b) Alcohol (or a closely related substance, such as a benzodiazepine) is taken to relieve or avoid withdrawal symptoms.
Alcohol use disorders can lead to disability, dysfunction, mental and physical illness, and death. They negatively affect those who misuse alcohol, and they affect their family members, peers, and colleagues as well as the strangers who become victims of alcohol related crimes or accidents.
There are a variety of interventions and treatments for alcohol use disorder including medications, support groups and therapies. Many people suffering from AUD do not receive timely and appropriate treatment, however. They may lack insurance coverage, fear stigmatization by family members, coworkers, and employers, or they may be unaware of treatment options and success rates. Many lack affordable and accessible programs in their geographic areas. AUD is both a personal and public health issue that needs more effective interventions than are currently available in much of the U.S.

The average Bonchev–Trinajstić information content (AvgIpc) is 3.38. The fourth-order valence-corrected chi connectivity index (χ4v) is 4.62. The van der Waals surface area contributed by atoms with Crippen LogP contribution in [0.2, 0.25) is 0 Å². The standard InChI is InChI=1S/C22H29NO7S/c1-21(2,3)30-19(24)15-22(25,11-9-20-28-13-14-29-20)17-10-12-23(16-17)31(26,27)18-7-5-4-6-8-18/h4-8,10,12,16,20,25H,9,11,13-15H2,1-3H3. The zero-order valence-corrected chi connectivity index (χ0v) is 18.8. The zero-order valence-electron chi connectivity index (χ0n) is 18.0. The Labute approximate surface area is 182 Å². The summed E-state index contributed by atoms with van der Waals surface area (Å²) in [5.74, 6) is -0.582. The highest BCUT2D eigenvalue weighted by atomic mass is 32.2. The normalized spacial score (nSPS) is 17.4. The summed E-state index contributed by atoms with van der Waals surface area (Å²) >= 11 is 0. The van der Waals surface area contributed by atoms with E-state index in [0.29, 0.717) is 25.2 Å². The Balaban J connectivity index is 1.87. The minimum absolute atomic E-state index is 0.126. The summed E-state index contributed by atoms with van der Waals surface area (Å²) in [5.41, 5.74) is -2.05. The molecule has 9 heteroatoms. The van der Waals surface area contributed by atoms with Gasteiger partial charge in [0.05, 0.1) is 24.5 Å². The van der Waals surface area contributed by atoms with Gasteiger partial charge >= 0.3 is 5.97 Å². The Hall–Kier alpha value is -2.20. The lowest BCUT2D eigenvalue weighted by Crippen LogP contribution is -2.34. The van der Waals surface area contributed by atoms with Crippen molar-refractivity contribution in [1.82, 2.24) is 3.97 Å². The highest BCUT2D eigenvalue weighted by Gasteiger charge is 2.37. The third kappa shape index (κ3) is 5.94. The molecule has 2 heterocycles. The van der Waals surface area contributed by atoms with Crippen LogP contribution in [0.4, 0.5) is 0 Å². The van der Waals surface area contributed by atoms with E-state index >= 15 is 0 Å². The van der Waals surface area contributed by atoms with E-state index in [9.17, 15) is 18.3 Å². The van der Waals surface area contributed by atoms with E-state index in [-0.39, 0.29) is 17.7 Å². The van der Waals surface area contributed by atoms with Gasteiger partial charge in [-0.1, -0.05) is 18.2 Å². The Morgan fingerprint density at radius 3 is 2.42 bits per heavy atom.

To get a picture of the kind of problem AUD poses today, NIH researchers interviewed over 36,000 non-institutionalized civilian adults who were at least 18 years old about their history of alcohol use. When they applied the DSM-5 criteria outlined above to their findings, 13.9% of adults met criteria for AUD in the preceding 12 months; and 29.1% had met the criteria at some time in their lives.
This translates into 32.6 million Americans who meet the criteria of AUD each year — 68.5 million over a lifetime. The yearly prevalence for mild AUD was 7.3%; moderate, 3.2%; and severe, 3.4%. The lifetime prevalence for mild AUD was 8.6%, for moderate 6.6% and for severe 13.9%.
AUD is more common in men, higher in younger adults, and most severe among those with the lowest income levels.
The study found that AUD is more common in men, higher in younger adults, and most severe among those with the lowest income levels. Notably, the 12-month rate for severe AUD among 18-29 years olds is 7.1%.